What about you and your organization? Are you ready for the unexpected? Perhaps you don’t have the exposure of a bar/nightclub, but crisis plays no favorites and comes in all sizes and scopes. A timely and well thought out response is the best defense. Build out some actions steps for potential problem areas with your business and get your leadership communicating about how you can work together.
So much is made recently about branding your company. Use logo or name recognition to get that customer in the door or to remind that client to come see you more often. Create top of mind awareness to build traffic and increase sales. They are all good reminders - all good suggestions. Each a powerful part of the business generation plan. Advertising draws those potential clients in – so can marketing and public relations. Where companies sometimes slip off track is in engaging those customers once they have made an initial decision to do business with you or shop at your location.
It’s important to get new customers. It’s even more important to keep those customers. Two current business partners of mine specialize in that. For years Jerry Brown at www.businessvoice.com has been helping literally thousands of locations around the world market to their current base of clients through his Point of Entry Marketing Programs. Whether someone approaches you by calling, clicking or visiting, they want to learn more – now you can connect with them. See how you can extend that initial brand power…email Jerry directly at firstname.lastname@example.org.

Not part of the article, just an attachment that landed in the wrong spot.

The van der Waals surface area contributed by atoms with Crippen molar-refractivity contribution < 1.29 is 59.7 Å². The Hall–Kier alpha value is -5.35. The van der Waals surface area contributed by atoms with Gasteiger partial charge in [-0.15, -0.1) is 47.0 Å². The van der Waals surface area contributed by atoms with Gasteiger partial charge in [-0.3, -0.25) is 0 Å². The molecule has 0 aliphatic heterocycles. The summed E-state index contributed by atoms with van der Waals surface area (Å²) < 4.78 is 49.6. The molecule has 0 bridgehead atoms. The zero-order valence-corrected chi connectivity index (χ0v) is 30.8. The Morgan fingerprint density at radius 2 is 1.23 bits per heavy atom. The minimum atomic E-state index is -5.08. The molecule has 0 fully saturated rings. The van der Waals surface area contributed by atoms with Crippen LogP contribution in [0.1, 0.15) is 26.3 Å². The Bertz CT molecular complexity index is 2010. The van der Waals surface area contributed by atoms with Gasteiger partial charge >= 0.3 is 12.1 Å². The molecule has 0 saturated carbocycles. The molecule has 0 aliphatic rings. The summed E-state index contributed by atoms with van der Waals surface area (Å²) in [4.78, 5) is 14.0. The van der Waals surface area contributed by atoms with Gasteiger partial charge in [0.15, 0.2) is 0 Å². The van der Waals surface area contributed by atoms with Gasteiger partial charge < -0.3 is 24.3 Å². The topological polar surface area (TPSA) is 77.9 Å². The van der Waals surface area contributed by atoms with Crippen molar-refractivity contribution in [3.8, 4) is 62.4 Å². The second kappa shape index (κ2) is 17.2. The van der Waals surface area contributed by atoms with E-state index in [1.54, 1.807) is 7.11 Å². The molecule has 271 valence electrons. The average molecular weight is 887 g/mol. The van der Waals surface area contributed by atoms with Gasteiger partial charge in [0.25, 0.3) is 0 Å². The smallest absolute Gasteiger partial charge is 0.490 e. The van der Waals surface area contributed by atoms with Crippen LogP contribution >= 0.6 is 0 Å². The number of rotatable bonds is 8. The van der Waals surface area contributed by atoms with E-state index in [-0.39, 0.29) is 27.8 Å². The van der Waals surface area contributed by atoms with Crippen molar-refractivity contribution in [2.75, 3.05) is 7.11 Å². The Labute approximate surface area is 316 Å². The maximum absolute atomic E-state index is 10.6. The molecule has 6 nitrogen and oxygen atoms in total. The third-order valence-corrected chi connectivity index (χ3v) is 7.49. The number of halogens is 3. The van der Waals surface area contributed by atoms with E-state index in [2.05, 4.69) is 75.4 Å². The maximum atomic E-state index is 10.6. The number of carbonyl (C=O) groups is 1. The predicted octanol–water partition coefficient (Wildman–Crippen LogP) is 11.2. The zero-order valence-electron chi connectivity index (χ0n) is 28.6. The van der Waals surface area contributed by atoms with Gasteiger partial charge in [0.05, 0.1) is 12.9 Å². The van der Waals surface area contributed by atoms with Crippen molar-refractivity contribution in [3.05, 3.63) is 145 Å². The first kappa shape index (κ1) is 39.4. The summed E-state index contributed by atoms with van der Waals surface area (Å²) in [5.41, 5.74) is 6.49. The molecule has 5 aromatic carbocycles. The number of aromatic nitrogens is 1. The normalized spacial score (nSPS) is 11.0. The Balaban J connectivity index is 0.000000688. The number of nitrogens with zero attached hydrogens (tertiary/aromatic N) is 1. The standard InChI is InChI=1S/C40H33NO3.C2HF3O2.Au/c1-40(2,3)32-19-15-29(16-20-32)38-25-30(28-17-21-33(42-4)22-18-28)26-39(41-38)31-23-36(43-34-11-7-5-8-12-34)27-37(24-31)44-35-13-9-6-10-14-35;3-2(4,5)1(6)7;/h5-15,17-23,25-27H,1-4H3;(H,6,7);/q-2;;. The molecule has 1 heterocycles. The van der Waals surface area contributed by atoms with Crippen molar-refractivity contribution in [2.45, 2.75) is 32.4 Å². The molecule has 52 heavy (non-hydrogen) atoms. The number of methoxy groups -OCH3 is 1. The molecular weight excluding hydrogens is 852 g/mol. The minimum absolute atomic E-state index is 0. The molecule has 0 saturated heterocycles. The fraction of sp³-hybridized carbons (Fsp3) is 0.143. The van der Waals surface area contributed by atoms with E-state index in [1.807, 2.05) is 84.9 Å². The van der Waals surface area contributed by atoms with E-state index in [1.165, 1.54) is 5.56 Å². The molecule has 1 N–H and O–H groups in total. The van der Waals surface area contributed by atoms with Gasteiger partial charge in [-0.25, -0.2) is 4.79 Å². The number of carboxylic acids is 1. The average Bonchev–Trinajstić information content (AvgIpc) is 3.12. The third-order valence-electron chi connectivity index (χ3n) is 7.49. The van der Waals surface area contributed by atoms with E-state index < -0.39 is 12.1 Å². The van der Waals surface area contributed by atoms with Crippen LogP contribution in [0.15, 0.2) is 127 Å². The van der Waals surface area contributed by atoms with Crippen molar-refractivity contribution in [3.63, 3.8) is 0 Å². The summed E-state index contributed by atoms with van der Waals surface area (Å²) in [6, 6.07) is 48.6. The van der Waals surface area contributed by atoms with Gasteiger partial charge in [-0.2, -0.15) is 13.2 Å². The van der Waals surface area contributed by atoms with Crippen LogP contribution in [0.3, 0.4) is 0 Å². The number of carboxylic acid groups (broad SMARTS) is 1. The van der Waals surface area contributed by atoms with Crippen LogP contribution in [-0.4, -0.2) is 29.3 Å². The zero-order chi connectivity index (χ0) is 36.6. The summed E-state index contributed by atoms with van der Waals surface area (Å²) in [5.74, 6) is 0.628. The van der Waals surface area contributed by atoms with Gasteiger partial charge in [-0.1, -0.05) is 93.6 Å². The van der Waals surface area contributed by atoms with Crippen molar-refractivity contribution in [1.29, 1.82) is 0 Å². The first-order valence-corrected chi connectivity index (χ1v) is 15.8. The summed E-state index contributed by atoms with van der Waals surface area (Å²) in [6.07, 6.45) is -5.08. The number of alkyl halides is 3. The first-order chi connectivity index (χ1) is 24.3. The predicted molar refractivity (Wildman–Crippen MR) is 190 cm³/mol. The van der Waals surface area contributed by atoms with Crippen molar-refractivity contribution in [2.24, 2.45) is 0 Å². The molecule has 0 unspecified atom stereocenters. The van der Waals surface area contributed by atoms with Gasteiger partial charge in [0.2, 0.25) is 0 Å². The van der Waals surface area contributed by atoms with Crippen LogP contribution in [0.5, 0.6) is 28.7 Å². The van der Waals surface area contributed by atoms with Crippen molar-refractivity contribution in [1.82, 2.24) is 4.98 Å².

The purpose of the “care card” is to stay in touch with your clients. My old leader Jon Harpst has an interesting program (www.sendoutcards.com/73353) that can help your sales force or marketing team regularly interact with their clients at a very reasonable price. It is a great example of branding carried out to the one-on-one level. Commemorate an anniversary, celebrate a birthday, or send a personal note of recognition. You can sample it free or call Jon directly at 517.202.7849 to learn more about setting up your own program. He’ll walk you through the program personally.
Most every one of my clients is in the budget preparation and planning stage…it is the season after all! Many of you are coming out of some tough times and all the expenses that can realistically be cut have been. To best make these cash flow numbers work for everyone you simply must take another look at the revenue side. It’s always “fun” to project big growth, but being practical means figuring out how the revenue will grow in 2011.
Can I be direct?
There are only two ways to grow revenue – increase your Drawing Power or increase your Selling Power. Building your Drawing Power means you’ll need to attract new customers. If you want to pull in new people you’ll need to plan for more advertising, outreach, marketing, public relations or hope for a somewhat random uptick in sales.
You can also make more money by selling more products and services to your current clients, patients or customers. This is called Selling Power. If you want to sell more things to your current customers you’ll need to plan for more training, marketing, education or perhaps some new products or services. There are no shortcuts.
The point is – none of this happens accidentally.